preparation of sermons • "I will take, as an illustration, the very general duty of a Christian profession. Let the text be S. Luke ix. 23, 'If any man will come after me, let him deny himself, and take up his cross daily, and follow me.' If any man will come after me.' Here are offered to every man who wills to take Christ as his leader three directions, which are Christ's own mind in the matter. 1. 'Let him deny himself.' He must begin by denying his own wishes, tastes, and inclinations. 2. 'Let him take up his cross daily.' Let him make his account for continual trials and troubles on small points, rather than some one great thing which will begin and end his Christian conflict. 3. 'Let him follow me.' Let him tread in my footsteps, and try to imitate me. Let him take my life as his pattern, and his death will bring him to where I now sit in glory. This mode of treatment will, I believe, save the widest subject from being cramped or parcelled out into small divisions, and also from being lost in vague generalities ; and again, I say, we may be thankful as preachers and hearers for the banks and bounds which the text affords to the exuberance of some imaginations."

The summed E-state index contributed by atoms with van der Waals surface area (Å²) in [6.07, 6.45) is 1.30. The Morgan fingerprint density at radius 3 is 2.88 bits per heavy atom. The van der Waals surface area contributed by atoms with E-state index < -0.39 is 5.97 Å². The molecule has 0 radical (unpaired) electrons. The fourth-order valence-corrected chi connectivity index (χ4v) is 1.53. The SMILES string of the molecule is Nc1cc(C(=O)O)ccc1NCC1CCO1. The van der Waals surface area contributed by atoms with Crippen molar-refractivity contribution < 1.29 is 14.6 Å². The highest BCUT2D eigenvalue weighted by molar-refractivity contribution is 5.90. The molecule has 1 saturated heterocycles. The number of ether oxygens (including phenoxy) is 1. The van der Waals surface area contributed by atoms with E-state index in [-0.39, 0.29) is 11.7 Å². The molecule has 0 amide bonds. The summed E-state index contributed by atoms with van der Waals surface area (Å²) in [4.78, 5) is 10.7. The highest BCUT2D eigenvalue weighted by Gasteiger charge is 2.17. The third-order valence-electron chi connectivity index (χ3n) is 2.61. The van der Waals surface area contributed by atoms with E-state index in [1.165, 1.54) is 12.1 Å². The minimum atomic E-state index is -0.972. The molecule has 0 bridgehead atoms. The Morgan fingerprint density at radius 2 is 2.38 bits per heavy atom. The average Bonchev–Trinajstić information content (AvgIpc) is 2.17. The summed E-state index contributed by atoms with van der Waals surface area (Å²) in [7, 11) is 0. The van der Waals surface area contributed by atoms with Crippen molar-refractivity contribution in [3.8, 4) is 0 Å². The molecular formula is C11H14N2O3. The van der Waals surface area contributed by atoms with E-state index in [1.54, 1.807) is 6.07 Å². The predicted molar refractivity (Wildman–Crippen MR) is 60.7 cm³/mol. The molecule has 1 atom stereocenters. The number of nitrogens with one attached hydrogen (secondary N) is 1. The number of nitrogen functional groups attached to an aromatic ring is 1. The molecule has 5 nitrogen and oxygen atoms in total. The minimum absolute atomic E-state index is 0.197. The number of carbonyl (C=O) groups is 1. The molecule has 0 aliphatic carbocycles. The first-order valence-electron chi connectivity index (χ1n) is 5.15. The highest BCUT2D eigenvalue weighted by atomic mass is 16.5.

No doubt there is a great deal to be thankful for in having "banks and bounds." As a thoughtful man once said when he was condoled with on the length of the sermon, " Yes ; but it was very good of him to stop at all, for.there was no reason why he should ;" —but still, for our parts, we think this the only kind of thankfulness which such a treatment of the text as Mr. Gee suggests inspires. We confess we always shiver with horror when a worthy clergyman ,,,, improves the text by amputating the first clause of it, and asking his dear brethren to dwell first upon that. We would as soon have beauty of form or face anatomized feature by feature, and limb by limb, to help us to comprehend it, or deal with a poem in the same fashion. Suppose any one took Wordsworth's Ode to Duty,— " Stern daughter of the voice of God," —and murdered it after the same fashion, beginning,—" Stern. Here is the leading thought on the mind of the poet when the form of duty suggests itself. He begins by calling her stern, that is, rigid in her requirements, not willing to admit excuses, but com- manding and feeling a right to command. Secondly, stern as she is, she is a 'daughter' not self-originated, not God, but deriving all her being, all her right to command, from another. Thirdly, we see who that other is, it is the voice of God," &c., &c., ad infinitum. If any one commented on a great poem in this way, would he not quickly nauseate all hearers or readers of it, and con- nect it in their minds with all things ugly, mutilated, and deformed? Yet this is how our preachers, in their anxiety for some sort of method, make a rule of pulverizing the words of Christ and the Pro- phets and Apostles, in the absence of any attempt to apply their thoughts and truths in their broadest and most comprehensive aspect to the actual worries and puzzles, spiritual, moral, and intellectual, of the present day. It would be far more to the purpose, if our preachers would kindly omit this horrible explanatory mutilation of the simplest possible sayings, and point out instead what prac- tically our Lord meant to indicate to Galilean disciples by the phrase taking up the cross ;daily,' and how far sacrifices of the same order, which may be called 'taking up the cross' without any real exaggeration, are or are not required of us now. We imagine clergymen would find a vast deal more help from following the clue of a single spiritual puzzle, whether social, moral, or theological, which they had encountered in their own daily lives, and attempted to solve in the spirit of Christian teaching, than from spiritually parsing all the sentences in the New Testament after the manner suggested by Mr. Gee.